The Tennessee Governor’s Academy is proud to announce the next lecturer in the 2009 ** Dinner with a Mathematician Lecture Series**:

As noted by Dr. Wise,

“My research falls into three areas: Mathematical Biology, Computational Materials Science, and Computational and Applied Mathematics. The common theme amongst the areas is the solution of moving boundary problems. In biology, my work is concerned with the simulation of tumor growth in a complex tissue environment. In materials science, I work on phase transformations in solid-state systems that have strongly anisotropic elastic and interfacial energies. I also am particularly interested in epitaxial thin film growth. In computational mathematics, I work on high-performance adaptive multigrid techniques for solving a broad range of interface problems described by PDE’s.”

For more information visit his website at: http://www.math.utk.edu/~swise/Site/Welcome.html.

Images at top of page from Dr. Wise's research: (left) Coarsening of a facetted thin film surface, (right top) adaptive, multi-level mesh, (center bottom) spinodal decomposition of a binary alloy (right bottom) necrotic tumor (cancer) growth.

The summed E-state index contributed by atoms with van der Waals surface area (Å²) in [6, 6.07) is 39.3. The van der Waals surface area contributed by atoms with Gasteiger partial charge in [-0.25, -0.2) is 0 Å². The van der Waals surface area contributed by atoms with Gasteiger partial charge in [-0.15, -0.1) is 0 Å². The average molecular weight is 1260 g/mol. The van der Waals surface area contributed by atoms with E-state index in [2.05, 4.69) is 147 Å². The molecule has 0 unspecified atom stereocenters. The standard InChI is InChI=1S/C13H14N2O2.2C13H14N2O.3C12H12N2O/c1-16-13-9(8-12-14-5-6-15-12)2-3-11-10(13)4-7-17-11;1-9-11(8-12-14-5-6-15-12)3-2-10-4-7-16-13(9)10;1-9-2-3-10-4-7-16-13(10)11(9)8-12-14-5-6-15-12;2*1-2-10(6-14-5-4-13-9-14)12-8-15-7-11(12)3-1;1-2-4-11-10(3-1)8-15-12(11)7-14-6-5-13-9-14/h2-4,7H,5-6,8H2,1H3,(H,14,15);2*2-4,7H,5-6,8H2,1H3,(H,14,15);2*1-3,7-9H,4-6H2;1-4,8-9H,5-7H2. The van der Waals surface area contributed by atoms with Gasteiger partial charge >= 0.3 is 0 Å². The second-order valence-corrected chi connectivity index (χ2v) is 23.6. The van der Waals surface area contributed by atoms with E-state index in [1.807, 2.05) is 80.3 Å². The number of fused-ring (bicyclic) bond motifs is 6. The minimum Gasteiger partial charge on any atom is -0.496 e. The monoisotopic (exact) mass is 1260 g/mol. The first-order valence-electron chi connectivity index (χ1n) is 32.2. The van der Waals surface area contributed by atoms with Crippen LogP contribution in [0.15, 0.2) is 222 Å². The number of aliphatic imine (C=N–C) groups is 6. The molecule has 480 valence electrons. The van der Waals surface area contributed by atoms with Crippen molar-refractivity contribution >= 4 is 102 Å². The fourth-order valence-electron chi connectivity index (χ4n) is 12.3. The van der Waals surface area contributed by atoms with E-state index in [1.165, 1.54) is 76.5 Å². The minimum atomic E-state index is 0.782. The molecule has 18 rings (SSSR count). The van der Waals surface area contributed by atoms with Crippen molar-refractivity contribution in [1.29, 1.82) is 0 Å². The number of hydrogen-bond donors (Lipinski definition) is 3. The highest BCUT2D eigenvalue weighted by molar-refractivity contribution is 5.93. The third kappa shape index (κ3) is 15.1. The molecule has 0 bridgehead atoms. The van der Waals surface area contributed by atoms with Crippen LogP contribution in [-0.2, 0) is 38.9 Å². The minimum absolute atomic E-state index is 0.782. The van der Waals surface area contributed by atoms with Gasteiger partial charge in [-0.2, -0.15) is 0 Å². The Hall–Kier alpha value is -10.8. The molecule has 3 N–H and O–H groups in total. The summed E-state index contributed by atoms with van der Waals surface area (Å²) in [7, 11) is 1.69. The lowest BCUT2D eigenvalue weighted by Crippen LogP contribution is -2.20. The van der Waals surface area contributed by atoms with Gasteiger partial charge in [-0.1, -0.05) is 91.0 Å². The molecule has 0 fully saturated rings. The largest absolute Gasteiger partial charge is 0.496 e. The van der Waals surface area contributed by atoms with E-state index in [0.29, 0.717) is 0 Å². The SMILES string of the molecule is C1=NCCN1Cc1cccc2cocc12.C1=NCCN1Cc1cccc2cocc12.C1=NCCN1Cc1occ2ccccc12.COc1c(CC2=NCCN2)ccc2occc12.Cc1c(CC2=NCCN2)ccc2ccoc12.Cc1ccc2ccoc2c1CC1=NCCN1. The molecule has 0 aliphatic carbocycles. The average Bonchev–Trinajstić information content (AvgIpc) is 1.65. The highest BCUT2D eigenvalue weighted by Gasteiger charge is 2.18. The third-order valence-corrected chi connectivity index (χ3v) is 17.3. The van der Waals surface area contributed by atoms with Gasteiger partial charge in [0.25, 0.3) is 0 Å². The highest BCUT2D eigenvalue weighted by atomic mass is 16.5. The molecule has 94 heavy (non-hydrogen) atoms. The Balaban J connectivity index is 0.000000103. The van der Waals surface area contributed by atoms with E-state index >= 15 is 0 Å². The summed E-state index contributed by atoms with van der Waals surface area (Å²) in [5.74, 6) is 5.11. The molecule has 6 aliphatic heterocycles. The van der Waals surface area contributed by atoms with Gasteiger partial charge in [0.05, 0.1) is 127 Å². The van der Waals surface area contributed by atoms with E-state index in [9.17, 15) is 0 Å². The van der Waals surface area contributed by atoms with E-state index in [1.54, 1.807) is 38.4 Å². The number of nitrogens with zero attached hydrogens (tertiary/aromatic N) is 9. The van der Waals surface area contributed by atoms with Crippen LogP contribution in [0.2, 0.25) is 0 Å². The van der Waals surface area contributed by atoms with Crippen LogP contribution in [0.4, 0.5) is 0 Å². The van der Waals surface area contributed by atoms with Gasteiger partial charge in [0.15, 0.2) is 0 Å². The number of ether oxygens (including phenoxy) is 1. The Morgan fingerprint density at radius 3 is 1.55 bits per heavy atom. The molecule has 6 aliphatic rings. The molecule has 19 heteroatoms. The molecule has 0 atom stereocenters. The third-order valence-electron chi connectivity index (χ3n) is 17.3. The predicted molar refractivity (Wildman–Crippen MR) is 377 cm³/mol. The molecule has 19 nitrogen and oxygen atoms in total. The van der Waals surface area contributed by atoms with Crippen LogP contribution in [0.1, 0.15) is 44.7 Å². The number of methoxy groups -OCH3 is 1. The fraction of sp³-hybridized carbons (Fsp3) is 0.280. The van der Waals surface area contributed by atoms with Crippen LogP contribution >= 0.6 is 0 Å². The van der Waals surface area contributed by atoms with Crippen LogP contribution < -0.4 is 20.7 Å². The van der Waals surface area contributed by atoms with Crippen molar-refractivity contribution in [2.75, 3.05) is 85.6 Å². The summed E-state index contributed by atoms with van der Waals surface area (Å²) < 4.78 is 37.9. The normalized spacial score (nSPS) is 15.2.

The Tennessee Governor’s Academy is proud to announce the first speaker in this year’s ** Dinner with a Mathematician Lecture Series**: Dr. William Wade. He will speak with the students of TGA on Sept. 23rd beginning at 6pm.

Dr. Wade is a member of the Mathematics Department at the University of Tennessee where he has served as both a Professor and Associate Head. Dr. Wade’s *An Introduction to Analysis* is a wonderfully written and thoughtfully presented text that has helped students all over the world to make the successful transition from undergraduate to graduate level mathematics.

In addition to his pedagogical accomplishments, Dr. Wade has also enjoyed a fruitful research career. According to Dr. Wade, his area of research is Dyadic Harmonic analysis, which “has many applications. Using Walsh-Fourier series to approximate a given function makes it possible to transmit data efficiently (e.g., multiplexing), to filter data (e.g., remove noise from weak video signals), and for data compression (e.g., transmit hundreds of signals through a single fiber optic cable). Using Walsh-Fourier coefficients to characterize functions makes it possible to recognize patterns (e.g., read handwritten zip-codes). Walsh functions have also been used to design genetic algorithms, methods to optimize non-differentiable problems for which the standard approach via calculus will not work.”1

For more information on this or other talks in the ** Dinner with a Mathematician Lecture Series**, email Richard Robinson, TGA Calculus teacher, at rrobins8@utk.edu.

REFERENCES:

1. For more information visit http://www.math.utk.edu/~wade/.

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